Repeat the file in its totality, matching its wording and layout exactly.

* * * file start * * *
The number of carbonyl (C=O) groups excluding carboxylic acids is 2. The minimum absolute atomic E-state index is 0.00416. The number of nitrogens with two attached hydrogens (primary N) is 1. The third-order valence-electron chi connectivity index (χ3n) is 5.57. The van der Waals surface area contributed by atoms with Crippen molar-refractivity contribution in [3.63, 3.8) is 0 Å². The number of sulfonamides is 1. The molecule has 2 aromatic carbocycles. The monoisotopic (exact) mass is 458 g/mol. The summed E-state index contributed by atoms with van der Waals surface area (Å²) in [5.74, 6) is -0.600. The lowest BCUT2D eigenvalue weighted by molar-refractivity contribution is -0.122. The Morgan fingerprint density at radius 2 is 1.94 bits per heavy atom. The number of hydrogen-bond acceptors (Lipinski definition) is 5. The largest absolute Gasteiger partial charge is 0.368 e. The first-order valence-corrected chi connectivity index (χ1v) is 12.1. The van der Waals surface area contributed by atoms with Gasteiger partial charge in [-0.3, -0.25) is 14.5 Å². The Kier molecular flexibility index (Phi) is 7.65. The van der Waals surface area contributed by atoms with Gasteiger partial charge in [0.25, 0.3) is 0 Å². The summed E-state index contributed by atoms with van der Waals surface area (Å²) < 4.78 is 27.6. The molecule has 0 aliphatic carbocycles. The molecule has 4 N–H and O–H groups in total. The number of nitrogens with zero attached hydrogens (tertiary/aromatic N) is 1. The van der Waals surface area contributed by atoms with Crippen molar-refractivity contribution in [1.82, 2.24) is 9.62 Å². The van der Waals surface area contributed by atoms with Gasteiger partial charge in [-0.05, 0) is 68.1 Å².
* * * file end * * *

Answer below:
The number of carbonyl (C=O) groups excluding carboxylic acids is 2. The minimum absolute atomic E-state index is 0.00416. The number of nitrogens with two attached hydrogens (primary N) is 1. The third-order valence-electron chi connectivity index (χ3n) is 5.57. The van der Waals surface area contributed by atoms with Crippen molar-refractivity contribution in [3.63, 3.8) is 0 Å². The number of sulfonamides is 1. The molecule has 2 aromatic carbocycles. The monoisotopic (exact) mass is 458 g/mol. The summed E-state index contributed by atoms with van der Waals surface area (Å²) in [5.74, 6) is -0.600. The lowest BCUT2D eigenvalue weighted by molar-refractivity contribution is -0.122. The Morgan fingerprint density at radius 2 is 1.94 bits per heavy atom. The number of hydrogen-bond acceptors (Lipinski definition) is 5. The largest absolute Gasteiger partial charge is 0.368 e. The first-order valence-corrected chi connectivity index (χ1v) is 12.1. The van der Waals surface area contributed by atoms with Gasteiger partial charge in [-0.3, -0.25) is 14.5 Å². The Kier molecular flexibility index (Phi) is 7.65. The van der Waals surface area contributed by atoms with Gasteiger partial charge in [0.25, 0.3) is 0 Å². The summed E-state index contributed by atoms with van der Waals surface area (Å²) < 4.78 is 27.6. The molecule has 0 aliphatic carbocycles. The molecule has 4 N–H and O–H groups in total. The number of nitrogens with zero attached hydrogens (tertiary/aromatic N) is 1. The van der Waals surface area contributed by atoms with Crippen molar-refractivity contribution in [1.82, 2.24) is 9.62 Å². The van der Waals surface area contributed by atoms with Gasteiger partial charge in [-0.05, 0) is 68.1 Å².